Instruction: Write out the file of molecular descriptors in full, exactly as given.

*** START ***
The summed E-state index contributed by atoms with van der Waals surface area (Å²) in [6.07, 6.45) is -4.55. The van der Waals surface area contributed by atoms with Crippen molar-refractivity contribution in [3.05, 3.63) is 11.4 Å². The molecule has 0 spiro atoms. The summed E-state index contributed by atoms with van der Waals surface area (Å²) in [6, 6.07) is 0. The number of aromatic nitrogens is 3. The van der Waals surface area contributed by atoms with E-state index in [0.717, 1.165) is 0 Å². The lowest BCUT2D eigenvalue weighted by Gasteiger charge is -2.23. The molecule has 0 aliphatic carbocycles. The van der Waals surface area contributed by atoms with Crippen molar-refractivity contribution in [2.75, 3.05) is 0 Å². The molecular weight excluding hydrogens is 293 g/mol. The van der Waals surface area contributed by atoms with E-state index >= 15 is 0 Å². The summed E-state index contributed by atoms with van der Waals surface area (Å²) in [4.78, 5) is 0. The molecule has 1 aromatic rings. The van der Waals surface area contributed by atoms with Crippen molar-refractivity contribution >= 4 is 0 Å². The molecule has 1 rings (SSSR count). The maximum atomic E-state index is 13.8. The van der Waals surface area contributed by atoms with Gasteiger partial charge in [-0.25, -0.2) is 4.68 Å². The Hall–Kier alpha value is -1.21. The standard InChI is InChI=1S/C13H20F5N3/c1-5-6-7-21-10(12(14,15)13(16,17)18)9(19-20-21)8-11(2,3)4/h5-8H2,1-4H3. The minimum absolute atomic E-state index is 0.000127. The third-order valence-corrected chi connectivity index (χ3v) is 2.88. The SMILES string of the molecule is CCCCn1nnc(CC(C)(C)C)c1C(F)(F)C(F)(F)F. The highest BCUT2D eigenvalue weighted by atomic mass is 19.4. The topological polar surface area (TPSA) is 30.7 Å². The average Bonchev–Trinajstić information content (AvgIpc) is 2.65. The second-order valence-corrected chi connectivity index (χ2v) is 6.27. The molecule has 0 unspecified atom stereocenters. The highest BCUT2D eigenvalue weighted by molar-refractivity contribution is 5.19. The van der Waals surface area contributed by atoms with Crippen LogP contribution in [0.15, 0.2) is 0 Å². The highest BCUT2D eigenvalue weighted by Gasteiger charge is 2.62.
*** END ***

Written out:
The summed E-state index contributed by atoms with van der Waals surface area (Å²) in [6.07, 6.45) is -4.55. The van der Waals surface area contributed by atoms with Crippen molar-refractivity contribution in [3.05, 3.63) is 11.4 Å². The molecule has 0 spiro atoms. The summed E-state index contributed by atoms with van der Waals surface area (Å²) in [6, 6.07) is 0. The number of aromatic nitrogens is 3. The van der Waals surface area contributed by atoms with E-state index in [0.717, 1.165) is 0 Å². The lowest BCUT2D eigenvalue weighted by Gasteiger charge is -2.23. The molecule has 0 aliphatic carbocycles. The van der Waals surface area contributed by atoms with Crippen molar-refractivity contribution in [2.75, 3.05) is 0 Å². The molecular weight excluding hydrogens is 293 g/mol. The van der Waals surface area contributed by atoms with E-state index >= 15 is 0 Å². The summed E-state index contributed by atoms with van der Waals surface area (Å²) in [4.78, 5) is 0. The molecule has 1 aromatic rings. The van der Waals surface area contributed by atoms with Crippen molar-refractivity contribution >= 4 is 0 Å². The molecule has 1 rings (SSSR count). The maximum atomic E-state index is 13.8. The van der Waals surface area contributed by atoms with Gasteiger partial charge in [-0.25, -0.2) is 4.68 Å². The Hall–Kier alpha value is -1.21. The standard InChI is InChI=1S/C13H20F5N3/c1-5-6-7-21-10(12(14,15)13(16,17)18)9(19-20-21)8-11(2,3)4/h5-8H2,1-4H3. The minimum absolute atomic E-state index is 0.000127. The third-order valence-corrected chi connectivity index (χ3v) is 2.88. The SMILES string of the molecule is CCCCn1nnc(CC(C)(C)C)c1C(F)(F)C(F)(F)F. The highest BCUT2D eigenvalue weighted by atomic mass is 19.4. The topological polar surface area (TPSA) is 30.7 Å². The average Bonchev–Trinajstić information content (AvgIpc) is 2.65. The second-order valence-corrected chi connectivity index (χ2v) is 6.27. The molecule has 0 unspecified atom stereocenters. The highest BCUT2D eigenvalue weighted by molar-refractivity contribution is 5.19. The van der Waals surface area contributed by atoms with Crippen LogP contribution in [0.15, 0.2) is 0 Å². The highest BCUT2D eigenvalue weighted by Gasteiger charge is 2.62.